We are buying a flat and she has been advising DP to move to various posh areas which are super expensive and we can’t afford, because she is worried about the safety of the area. When we invited her to our flat we went for a walk down the canal in Maida Vale (which is a lovely area) and she texted him afterwards to say we must never walk down the canal as it’s too dangerous!
My DP has always wanted a tattoo and last year we both got one together (very subtle and small). MIL was upset and cried when he told her, and said that she knew it would have been my idea (even though it was in fact DP’s!) It’s as if she still views him as a small boy rather than a grown man!
MIL also hates swearing which is obviously her choice, but she can’t accept that DP and I may swear at our home with each other (not excessively I might add, just what I would consider pretty average and we never swear in front of her or the siblings) and she has got upset about this.
The teenage children often ask when my fiancé is going to move back home, as if his life in London and with me is only temporary.

She has been a loving Mum and she is a sweet person so I don’t want to paint her out as a monster. I also believe the psychological aspect of this comes from losing her own parents at a young age and wanting to create a tight family unit for herself at all costs. She is also very traditional which my fiancé and I are not and so I accept there will always be differences in lifestyle and opinions. But I can’t help but be worried about how this will all play out especially if we start a family – I don’t want to spend out whole lives feeling pressured and emotionally manipulated about our choices. The pressure is exacerbated by the fact that unusually none of DP’s siblings have moved out or even have partners, so we are setting the precedent! If there was another SIL or BIL in the equation might make me feel less alone. My DP is supportive and thinks she is being OTT but neither of us know how to handle it.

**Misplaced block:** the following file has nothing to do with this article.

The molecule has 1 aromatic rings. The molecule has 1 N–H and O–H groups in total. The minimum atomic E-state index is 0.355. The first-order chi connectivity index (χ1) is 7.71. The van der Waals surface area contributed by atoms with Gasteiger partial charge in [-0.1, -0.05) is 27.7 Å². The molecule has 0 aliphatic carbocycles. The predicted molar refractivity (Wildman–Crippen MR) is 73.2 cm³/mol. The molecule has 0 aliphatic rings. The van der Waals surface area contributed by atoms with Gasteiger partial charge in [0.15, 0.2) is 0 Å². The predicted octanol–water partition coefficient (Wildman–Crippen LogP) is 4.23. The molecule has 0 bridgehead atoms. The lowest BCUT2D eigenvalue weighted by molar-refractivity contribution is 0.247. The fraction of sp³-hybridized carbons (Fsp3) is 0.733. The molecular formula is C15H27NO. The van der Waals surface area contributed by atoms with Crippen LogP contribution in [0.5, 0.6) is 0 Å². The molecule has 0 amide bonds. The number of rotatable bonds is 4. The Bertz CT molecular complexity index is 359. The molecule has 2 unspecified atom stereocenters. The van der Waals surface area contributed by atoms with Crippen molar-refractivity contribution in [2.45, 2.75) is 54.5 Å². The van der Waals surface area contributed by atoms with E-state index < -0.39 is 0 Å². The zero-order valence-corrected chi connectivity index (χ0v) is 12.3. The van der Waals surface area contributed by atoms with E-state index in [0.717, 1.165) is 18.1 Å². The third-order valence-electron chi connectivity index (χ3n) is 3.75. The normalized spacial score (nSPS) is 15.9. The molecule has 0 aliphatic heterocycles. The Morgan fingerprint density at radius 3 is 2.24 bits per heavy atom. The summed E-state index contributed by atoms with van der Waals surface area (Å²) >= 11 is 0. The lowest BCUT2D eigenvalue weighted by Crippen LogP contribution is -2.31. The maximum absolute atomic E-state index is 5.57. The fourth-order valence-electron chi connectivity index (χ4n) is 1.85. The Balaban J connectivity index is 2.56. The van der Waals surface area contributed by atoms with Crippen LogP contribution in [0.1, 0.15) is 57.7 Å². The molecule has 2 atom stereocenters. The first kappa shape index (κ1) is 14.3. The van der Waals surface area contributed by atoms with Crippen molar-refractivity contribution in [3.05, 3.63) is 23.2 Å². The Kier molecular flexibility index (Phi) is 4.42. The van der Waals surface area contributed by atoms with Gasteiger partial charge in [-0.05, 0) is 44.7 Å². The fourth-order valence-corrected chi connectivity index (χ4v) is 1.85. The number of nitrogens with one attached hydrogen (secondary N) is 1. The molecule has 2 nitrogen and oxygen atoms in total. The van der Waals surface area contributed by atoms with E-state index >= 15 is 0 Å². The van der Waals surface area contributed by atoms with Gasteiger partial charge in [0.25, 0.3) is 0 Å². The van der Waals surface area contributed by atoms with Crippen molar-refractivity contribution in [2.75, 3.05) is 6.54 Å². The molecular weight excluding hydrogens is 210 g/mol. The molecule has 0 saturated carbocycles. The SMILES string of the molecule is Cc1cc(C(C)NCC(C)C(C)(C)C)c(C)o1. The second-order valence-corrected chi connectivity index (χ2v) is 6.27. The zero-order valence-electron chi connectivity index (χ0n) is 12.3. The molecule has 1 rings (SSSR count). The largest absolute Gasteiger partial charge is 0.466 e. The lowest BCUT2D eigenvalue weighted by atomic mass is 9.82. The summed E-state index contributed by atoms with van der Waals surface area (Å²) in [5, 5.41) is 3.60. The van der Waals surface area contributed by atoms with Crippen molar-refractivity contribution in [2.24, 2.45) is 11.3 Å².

It would be great to know if anyone has any opinions.

Thank you if you have read this!! XX

GreatDuckCookery Mon 12-Mar-18 16:02:50

Emigrate - quick.

FizzyGreenWater Mon 12-Mar-18 16:07:47

Always live very, very far away.

Get your DP into the habit of lovely bright breezy phonecalls where he asks loads about what's happening with her, siblings, home - and gives away very little about your life.

NEVER NEVER NEVER let her stay when/if you have a baby, for the first few months/year. You will fall out big time.

WunWegWunDarWun Mon 12-Mar-18 16:10:10

I assume your fiance corrects her?

What does he reply to his siblings?

TheFaerieQueene Mon 12-Mar-18 16:11:29

She isn’t going to change and the more you move on with your life, the tighter her chains will become as she feels that she is losing her child. It seems to me that she sees her children as an extension of herself and not individuals in their own right. She won’t let go without a fight. Good luck.

Dontoutmenow Mon 12-Mar-18 16:12:15

She is unhinged. That is all.

brighthouse Mon 12-Mar-18 16:15:45

You will have to set very strict boundaries.

Trinity66 Mon 12-Mar-18 16:16:20

This reminds me of Kiki's mom in Bad Moms Christmas grin She does sound unhealthily clingy especially when she has 4 of her kids still living with her

Makingworkwork Mon 12-Mar-18 16:16:22

You and your DP need to read a book called toxic in laws. You can’t change her behaviour but you can control your bahviour and you need to make sure you are your DP are on the same page in regards to that.

CoolGirlsNeverGetAngry Mon 12-Mar-18 16:16:37

Run away op (I mean both of you together).

Graphista Mon 12-Mar-18 16:23:37

Honestly? In your position I'd need to be VERY sure fiancé would ALWAYS maintain strict boundaries with her inc when you start a family, when you and he fall out...

I can see this becoming a very difficult situation.